The Five Most Common University Myths Debunked
There are popular myths about university study some of which are:
First year uni doesn’t count – False. At most universities, first year results contribute to your final grade point average (GPA). Your GPA is of interest to future employers. Furthermore, your first year GPA (if good enough) can be used to be competitive for entry to your preferred course if you didn’t get straight into it from school. You can apply for scholarships once you get to Uni and your GPA is important when applying for these scholarships.
I’ll be paying off my HECS-HELP debt for the rest of my life – False. The HECS-HELP loan scheme helps you pay your part of the cost of the course you are studying (called ‘Student contribution’). You begin paying it through the Australian Tax Office as part of your income tax once you have completed your course and are earning a threshold amount ($51,957 for 2018-19). You don’t pay interest on your debt but it is indexed each year to reflect changes in the Consumer Price Index.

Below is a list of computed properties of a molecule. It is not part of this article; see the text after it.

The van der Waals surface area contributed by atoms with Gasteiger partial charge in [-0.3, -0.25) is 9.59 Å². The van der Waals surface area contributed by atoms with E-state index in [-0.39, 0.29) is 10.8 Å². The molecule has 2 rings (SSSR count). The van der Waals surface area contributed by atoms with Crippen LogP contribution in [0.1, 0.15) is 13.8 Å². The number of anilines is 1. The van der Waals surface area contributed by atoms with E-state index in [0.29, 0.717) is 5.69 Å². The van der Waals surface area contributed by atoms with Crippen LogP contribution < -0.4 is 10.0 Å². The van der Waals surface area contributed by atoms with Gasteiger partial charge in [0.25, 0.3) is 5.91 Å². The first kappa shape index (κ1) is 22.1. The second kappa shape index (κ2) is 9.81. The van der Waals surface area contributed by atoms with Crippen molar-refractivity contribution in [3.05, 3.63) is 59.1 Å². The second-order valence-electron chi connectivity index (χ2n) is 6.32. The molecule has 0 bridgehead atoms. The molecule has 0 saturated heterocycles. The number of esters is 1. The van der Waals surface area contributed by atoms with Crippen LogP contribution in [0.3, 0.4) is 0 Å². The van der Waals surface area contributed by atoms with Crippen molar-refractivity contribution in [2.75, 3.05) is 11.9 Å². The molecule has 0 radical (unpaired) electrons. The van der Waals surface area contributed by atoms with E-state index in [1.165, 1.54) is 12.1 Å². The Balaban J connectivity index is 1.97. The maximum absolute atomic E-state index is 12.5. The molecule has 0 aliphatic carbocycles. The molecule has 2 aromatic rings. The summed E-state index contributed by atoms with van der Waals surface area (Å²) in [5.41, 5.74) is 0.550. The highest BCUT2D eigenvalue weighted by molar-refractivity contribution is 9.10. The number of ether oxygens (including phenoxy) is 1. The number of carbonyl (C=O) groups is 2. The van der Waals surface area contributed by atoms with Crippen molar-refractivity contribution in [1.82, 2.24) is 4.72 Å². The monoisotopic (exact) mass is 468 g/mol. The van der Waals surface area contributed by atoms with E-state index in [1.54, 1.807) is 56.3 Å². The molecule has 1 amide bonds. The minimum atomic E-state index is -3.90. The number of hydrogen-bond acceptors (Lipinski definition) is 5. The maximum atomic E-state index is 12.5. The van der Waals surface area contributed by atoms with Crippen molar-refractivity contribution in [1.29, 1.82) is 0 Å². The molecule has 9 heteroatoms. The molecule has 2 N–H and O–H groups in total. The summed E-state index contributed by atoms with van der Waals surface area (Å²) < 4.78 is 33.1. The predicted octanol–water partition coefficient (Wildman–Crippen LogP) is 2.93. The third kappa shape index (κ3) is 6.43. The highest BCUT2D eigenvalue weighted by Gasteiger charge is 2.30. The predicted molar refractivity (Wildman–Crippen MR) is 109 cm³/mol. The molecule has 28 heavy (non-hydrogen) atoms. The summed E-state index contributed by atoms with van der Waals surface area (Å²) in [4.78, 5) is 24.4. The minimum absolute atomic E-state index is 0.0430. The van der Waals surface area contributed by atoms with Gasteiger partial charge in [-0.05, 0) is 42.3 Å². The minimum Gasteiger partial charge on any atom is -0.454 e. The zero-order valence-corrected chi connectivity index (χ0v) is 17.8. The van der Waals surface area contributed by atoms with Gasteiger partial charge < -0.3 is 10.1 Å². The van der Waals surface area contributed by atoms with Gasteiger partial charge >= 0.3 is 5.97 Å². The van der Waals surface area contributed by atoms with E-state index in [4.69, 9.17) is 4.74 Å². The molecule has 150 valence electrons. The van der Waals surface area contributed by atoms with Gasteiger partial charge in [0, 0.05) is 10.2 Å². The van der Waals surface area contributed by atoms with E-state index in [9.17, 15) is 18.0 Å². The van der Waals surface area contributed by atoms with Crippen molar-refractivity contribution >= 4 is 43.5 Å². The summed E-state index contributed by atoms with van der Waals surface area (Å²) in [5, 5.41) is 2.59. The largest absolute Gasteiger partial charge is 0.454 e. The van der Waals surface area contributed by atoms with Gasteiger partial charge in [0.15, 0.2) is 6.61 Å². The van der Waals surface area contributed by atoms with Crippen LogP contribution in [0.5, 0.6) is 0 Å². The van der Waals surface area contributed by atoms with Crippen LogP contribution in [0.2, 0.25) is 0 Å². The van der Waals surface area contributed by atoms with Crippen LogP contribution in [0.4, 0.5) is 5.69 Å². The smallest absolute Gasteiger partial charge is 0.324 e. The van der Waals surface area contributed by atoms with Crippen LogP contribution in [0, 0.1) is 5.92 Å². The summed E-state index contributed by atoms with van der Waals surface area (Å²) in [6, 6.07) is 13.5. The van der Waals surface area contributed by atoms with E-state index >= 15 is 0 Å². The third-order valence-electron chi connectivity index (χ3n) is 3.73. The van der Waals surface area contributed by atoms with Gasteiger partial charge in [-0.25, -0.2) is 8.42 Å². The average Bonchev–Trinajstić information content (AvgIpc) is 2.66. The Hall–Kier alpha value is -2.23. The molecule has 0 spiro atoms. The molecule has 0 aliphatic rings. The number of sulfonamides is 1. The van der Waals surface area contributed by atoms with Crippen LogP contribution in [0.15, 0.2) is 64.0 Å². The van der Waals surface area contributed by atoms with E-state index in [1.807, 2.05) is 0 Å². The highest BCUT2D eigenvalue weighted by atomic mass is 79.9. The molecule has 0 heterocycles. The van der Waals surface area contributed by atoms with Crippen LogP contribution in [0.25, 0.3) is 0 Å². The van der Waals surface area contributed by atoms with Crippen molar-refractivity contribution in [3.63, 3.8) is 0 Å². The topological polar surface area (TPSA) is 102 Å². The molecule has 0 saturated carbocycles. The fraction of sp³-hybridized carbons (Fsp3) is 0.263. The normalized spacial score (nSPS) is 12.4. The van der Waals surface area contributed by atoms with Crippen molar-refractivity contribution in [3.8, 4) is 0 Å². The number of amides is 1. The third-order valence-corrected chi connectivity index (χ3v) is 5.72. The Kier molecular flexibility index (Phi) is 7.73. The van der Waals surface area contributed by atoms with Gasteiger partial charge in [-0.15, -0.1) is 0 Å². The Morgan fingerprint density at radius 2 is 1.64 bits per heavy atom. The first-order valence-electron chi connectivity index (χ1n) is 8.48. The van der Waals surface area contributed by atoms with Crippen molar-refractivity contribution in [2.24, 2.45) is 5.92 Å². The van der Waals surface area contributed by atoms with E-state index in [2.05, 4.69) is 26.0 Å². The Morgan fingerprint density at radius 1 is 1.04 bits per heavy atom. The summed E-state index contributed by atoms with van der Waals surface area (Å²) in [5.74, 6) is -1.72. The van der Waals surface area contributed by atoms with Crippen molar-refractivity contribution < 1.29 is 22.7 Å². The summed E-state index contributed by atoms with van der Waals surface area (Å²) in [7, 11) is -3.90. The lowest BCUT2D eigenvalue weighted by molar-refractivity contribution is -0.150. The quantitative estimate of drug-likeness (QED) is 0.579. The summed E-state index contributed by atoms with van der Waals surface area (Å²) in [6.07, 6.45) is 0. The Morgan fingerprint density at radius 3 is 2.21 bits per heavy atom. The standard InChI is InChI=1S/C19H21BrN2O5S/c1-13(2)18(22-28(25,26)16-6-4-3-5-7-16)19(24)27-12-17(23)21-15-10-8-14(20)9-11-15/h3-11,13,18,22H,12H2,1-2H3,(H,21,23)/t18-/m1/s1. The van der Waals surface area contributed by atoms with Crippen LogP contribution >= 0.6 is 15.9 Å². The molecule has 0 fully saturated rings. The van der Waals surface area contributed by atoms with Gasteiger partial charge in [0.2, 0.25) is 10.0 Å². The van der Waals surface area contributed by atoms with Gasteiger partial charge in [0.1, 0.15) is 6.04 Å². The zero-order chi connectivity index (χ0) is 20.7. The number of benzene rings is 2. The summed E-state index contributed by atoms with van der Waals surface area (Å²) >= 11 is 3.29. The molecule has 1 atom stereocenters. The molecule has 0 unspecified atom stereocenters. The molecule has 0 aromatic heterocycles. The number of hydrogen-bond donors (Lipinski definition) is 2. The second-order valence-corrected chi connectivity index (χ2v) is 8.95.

I’ll never find a job after graduation – Competition for jobs is high. However, you can increase your employability while you are studying by gaining work experience in the field in which you want to work. This not only looks good on your resume, it gives employers a chance to see what sort of worker you are. Don’t wait until your final year at uni to start looking for jobs. Access the uni Careers and Employment services and programs early during your studies.
If I don’t make friends during O Week, I never will – For those who don’t know, O Week is Orientation Week which is usually the week before lectures begin. This is an important week as the information you receive will introduce you to the support services and other activities available. You will have many additional opportunities to make friends during your uni studies. If you’re not particularly comfortable starting up a conversation with a random in class, get involved in a university club or two.
Lectures can be skipped – Yes and No. Lectures are usually recorded and made available online, so technically, you don’t need to attend in person. However, there are a few reasons why you should get in the habit of going to every class. Attendance might form part of a percentage of your final mark. You’re paying to sit in that lecture theatre, so you might as well show up and enjoy it. Lectures provide an opportunity to make new friends and of course, impress a lecturer or two. Lecturers are great contacts for future employment.